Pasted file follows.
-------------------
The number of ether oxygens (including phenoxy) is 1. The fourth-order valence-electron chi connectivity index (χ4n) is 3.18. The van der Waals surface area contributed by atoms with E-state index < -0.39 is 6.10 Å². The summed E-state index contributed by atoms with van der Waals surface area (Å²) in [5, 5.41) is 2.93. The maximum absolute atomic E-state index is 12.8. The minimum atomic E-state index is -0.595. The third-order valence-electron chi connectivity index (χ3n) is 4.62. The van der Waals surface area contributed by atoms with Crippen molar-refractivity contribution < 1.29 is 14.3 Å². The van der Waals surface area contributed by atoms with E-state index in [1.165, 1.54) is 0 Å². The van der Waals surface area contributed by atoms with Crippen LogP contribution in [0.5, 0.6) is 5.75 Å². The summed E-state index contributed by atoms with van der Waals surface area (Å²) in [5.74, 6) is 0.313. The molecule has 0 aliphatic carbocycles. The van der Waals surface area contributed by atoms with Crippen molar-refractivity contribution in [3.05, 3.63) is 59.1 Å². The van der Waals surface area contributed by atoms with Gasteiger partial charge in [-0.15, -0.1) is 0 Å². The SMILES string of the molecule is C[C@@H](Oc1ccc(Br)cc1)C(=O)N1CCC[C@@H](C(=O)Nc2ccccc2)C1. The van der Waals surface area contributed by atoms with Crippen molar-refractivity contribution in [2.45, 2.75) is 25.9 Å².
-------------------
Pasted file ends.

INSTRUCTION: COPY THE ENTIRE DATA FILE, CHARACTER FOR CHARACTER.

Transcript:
The number of ether oxygens (including phenoxy) is 1. The fourth-order valence-electron chi connectivity index (χ4n) is 3.18. The van der Waals surface area contributed by atoms with E-state index < -0.39 is 6.10 Å². The summed E-state index contributed by atoms with van der Waals surface area (Å²) in [5, 5.41) is 2.93. The maximum absolute atomic E-state index is 12.8. The minimum atomic E-state index is -0.595. The third-order valence-electron chi connectivity index (χ3n) is 4.62. The van der Waals surface area contributed by atoms with Crippen molar-refractivity contribution < 1.29 is 14.3 Å². The van der Waals surface area contributed by atoms with E-state index in [1.165, 1.54) is 0 Å². The van der Waals surface area contributed by atoms with Crippen LogP contribution in [0.5, 0.6) is 5.75 Å². The summed E-state index contributed by atoms with van der Waals surface area (Å²) in [5.74, 6) is 0.313. The molecule has 0 aliphatic carbocycles. The van der Waals surface area contributed by atoms with Crippen molar-refractivity contribution in [3.05, 3.63) is 59.1 Å². The van der Waals surface area contributed by atoms with Gasteiger partial charge in [-0.15, -0.1) is 0 Å². The SMILES string of the molecule is C[C@@H](Oc1ccc(Br)cc1)C(=O)N1CCC[C@@H](C(=O)Nc2ccccc2)C1. The van der Waals surface area contributed by atoms with Crippen molar-refractivity contribution in [2.45, 2.75) is 25.9 Å².